CAMDEN, NJ — North Camden residents on Thursday began what-will-be a long trek to help redesign and refurbish several blocks of pothole-riddled streets along 7th Street.

“Can we look to limit the amount of trucks that come down here?” “Is it possible to eliminate parking all together?” “Will street lights with timers be added as part of the project?”

These were some questions posed by residents that gathered at the Northgate II apartments just a short walk from where the development is expected to begin. 

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Cooper’s Ferry Partnership Project Manager Kathy Cullen was at the meeting, as were representatives from Canadian-based consulting group, WSP — which is designing the conceptual development study for the project that spans from Elm to Erie Street.

On Thursday afternoon along the corridor, two cars ducked into the opposite lane to avoid gaping holes in the street as a school bus idled by as they cleared the road. Several storefronts make up the seven or so blocks, which run from Molina School down to the Mastery High School and Pyne Poynt Park.

“The goal of this project is to promote the walk-ability [of the area] and enhance the safety,” said Jennifer Steen, Lead Civil Engineer for WSP during the meeting. “We want the functionality for all users to be improved and to revitalize the neighborhood.”

Steen told residents that the design keeps in mind the addition of underground infrastructure, better roadway pavement, decorative lighting, as well as making the corridor more accessible. 

Senior Technical Analyst of WSP Carlos Bastida, who was in part present at the meeting for any residents that solely spoke Spanish, said “everybody” is being considered including pedestrians, cyclists and drivers.

Accounting for history

An outline of factors were taken into account in the design and engineering work — including the 2008 North Camden Neighborhood Plan and the 2017 Transportation Infrastructure Assessment Report.

Consultants, for instance, noted that 7th Street from Elm to Erie experienced 14 accidents from 2015 to 2017. 

Between the same period, the 0.28-stretch of block had three reported collisions involving vehicles and pedestrians and seven crashes involving a parked vehicle being hit. Consultants also estimated that 116 vehicles travel through the streets each hour during the morning peak rush and 119 each hour during the evening peak time.

WSP officials said the project is part of a multi-phase plan to upgrade North 7th Street. 

Another parcel of land in the neighborhood from Linden to Elm Street is scheduled to receive street scape and transportation improvements this summer. This project, funded by the state, cost roughly $200,000 to design and approximately $2.8 million for construction. State Street is also receiving improvements.

The Elm to Erie Street redesign, “is expected to cost more than the Linden to Elm Street improvements,” Cullen told TAPinto Camden at the meeting.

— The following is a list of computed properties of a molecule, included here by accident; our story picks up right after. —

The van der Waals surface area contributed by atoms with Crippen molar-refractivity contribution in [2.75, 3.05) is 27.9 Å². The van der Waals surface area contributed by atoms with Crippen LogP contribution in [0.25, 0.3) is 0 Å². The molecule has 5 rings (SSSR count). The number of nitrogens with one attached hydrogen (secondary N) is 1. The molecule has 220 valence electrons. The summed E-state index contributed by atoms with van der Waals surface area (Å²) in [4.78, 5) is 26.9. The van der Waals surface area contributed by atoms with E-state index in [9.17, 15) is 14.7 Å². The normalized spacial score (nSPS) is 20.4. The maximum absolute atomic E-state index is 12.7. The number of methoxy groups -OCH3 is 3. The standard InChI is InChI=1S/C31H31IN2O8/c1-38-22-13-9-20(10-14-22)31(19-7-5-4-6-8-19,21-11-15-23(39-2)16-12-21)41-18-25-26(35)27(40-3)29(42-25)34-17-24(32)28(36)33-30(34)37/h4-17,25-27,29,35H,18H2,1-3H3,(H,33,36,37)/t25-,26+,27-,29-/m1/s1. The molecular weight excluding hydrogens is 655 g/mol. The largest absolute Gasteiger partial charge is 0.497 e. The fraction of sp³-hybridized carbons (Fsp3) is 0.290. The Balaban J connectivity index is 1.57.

As for the timeline, Steen estimated that it would not be completed until 2022 or 2023. 

“It all depends on the funding,” she said.

What to do with 30-feet

At this point of the process, WSP is meeting with residents and stakeholders in the community. 

Michael Tirado, a resident, inquired at the meeting whether the three alternatives presented at the meeting were the only options at this point. 

WSP and Cooper’s Ferry officials said that was not the case, as designers are still taking into account feedback.

In fact, surveys were handed out to residents at the meeting that asked, among other things, your main form of transportation to reach the area, whether you prioritize walking, biking, transit, local businesses, traffic congestion or a fill-in option, for the project area, and if you would support eliminating parking along the North 7th Street.

Residents could also express if they’d like to see benches, bicycle racks or anything else along the street.

As of now, the street affords 14 feet travel lanes in both directions and 8 feet on each side for parked cars.

“I think we should consider curb outs if possible to make it easier for people walking to get around,” said resident, Gloria Banks during the meeting. 

At its core the redesign comes down to how to reconfigure 30 feet of space.

The current alternatives are as follows:

Alternative 1

 

Alternative 2

 

Alternative 3

 

Parking Along Northbound Parking Along Southbound

Installation of Bike Lanes                                        

Two 11' wide travel lanes Two 11' wide travel lanes Two 10' wide travel lanes
One 8' parking along North Bound North 7th Street One 8' parking along Southbound North 7th Street Two 5' wide bike lanes

*WSP noted that all alternatives include sidewalk replacement, streetsacpnig, tree plantations, and striped bump outs at intersection corners 

A rough schedule, provided to attendees of the meeting in Spanish as well, expects another stakeholder meeting to take place in April. 

Furthermore, the schedule will go as follows: A Complete Alternative Development and a Local Officials Briefing in May, Selecting a Preliminary Preferred Alternative and have the public vote on the option they believe is most ideal in June, and a complete concept development in July. 

To fill out the survey online click here.

To be added to an email list for updates on future meetings fill out the survey or email Jennifer.Steeen@wsp.com.

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